You Are Here:
Toolkit Contents
>>
International cooperation
>>
International research programs

International research programs


Edited by Axel Leblois, Executive Director, G3ict 

The European Commission initiated two studies on "Accessibility to ICT products and services by disabled and elderly people" from February to October 2008. The study team has issued two main reports:

- “Evidence-based analysis for a possible coordinated European approach to web accessibility” (MS Word). This report analyses the evidence based of relevance to a possible introduction of EU-level measures on web accessibility and explores some implementation options. It also examines the various dimensions of the web accessibility challenge, including issues from the perspectives of users, web owners, support industries, Member States and the European Union as a whole. Then it presents the rationale for and possible elements of a co-ordinated European approach to web accessibility.

- “Towards a framework for further development of EU legislation or other coordination measures on e-accessibility” (MS Word). This report examines what legislative or other options could be considered at EU-level in order to better support the achievement of a more effective, coordinated and complete approach to e-accessibility across the Member States.

Collaborative International Research Centre for Universal Access (CIRCUA) is dedicated to fundamental research and practical problem solving in universal access, including design for all, accessibility, adaptable systems, adaptive systems, social and cultural factors and cognitive user modeling.  Membership includes Middlesex University members ("UK members") and members in other locations ("International Members"). There are no fees for membership and CIRCUA operates as an international community of expertise. CIRCUA is planning to submit one or more projects for the FP6 e-inclusion call of the EU, particularly in the areas including cognitive impairments.

The EU Web Accessibility Benchmarking Cluster, Evaluation and benchmarking of Accessibility. The Unified Web Evaluation Methodology (UWEM1.2) is the result of a joint harmonization effort by 23 European organizations in three European projects combined in a cluster called the WAB Cluster. They have developed UWEM to ensure that large scale monitoring and local evaluation are compatible and coherent among themselves and with the Web Content Accessibility Guidelines from W3C/WAI.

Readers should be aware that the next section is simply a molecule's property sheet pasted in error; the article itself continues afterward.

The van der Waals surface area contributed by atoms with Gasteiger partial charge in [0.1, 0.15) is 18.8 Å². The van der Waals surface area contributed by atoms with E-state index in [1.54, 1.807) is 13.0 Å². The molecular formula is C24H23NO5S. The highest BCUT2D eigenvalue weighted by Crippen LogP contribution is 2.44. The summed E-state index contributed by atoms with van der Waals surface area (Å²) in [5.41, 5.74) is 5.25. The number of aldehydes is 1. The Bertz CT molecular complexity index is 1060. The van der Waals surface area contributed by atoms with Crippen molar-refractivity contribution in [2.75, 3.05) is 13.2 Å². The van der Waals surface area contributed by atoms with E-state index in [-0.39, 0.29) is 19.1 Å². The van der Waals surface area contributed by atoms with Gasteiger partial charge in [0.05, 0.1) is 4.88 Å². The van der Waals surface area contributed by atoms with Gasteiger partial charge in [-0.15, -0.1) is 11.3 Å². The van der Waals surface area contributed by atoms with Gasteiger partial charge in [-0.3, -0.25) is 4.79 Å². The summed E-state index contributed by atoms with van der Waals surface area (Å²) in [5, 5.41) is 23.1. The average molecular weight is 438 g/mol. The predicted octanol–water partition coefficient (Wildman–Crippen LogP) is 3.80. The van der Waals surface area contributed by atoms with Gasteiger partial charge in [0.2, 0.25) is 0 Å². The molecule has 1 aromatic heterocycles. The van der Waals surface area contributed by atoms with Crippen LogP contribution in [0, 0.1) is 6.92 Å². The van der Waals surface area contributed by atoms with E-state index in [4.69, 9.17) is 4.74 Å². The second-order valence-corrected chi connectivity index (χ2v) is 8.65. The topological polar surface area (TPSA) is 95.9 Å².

ÆGIS project seeks to determine whether 3rd generation access techniques will provide a more accessible, more exploitable and deeply embeddable approach in mainstream ICT (desktop, rich Internet and mobile applications). This approach is developed and explored with the Open Accessibility Framework (OAF) through which aspects of the design, development and deployment of accessible mainstream ICT are addressed.

ACCESSIBLE contributes to better accessibility for all citizens, to increase the use of standards, and to develop an assessment simulation environment (including a suite of accessibility analyzing tools as well as developer-aid tools) to assess efficiently, easily and rapidly the accessibility and viability of software applications for all user groups.

IDCnet is a consortium of academic institutions developing an inclusive design curriculum network. See also Design for All at www.dfaei.org/index.html, with a number of participating European institutions.

ASK-IT is an integrated project, partly funded by the European Commission under the 6th Framework Program, e-Inclusion. The driving vision behind the project is to create a service using ICTs to help improve the everyday lives and independence of mobility-challenged individuals in European cities. The service connects to the individual through a mobile device such as a cell phone or PDA, providing them with access to relevant and real-time information – primarily for traveling, but also for transportation, leisure activities, local services, and other everyday necessities that are wheelchair accessible. Furthermore, the device keeps a personal profile on the user, noting his or her preferences and requirements. Everything from preferred mode of transportation to wheelchair turning radius is stored. The ASK-IT system caters to all the needs and conditions of the user and has the ability communicate information in all European languages in written format, spoken format (for visually impaired individuals) and graphic format (for illiterate individuals).

The system is currently being tested in eight different European cities and has thus far yielded exceptional results. The intelligence of the system is second-to-none in helping persons with disabilities find accessible resources and facilities while traveling. The organization currently has links to more than 360,000 individuals with disabilities and is active partners with a number of federations and social organizations that seek to ensure a better quality of life for all.
Other European Commission funded projects can be found at: http://ec.europa.eu/index_en.htm.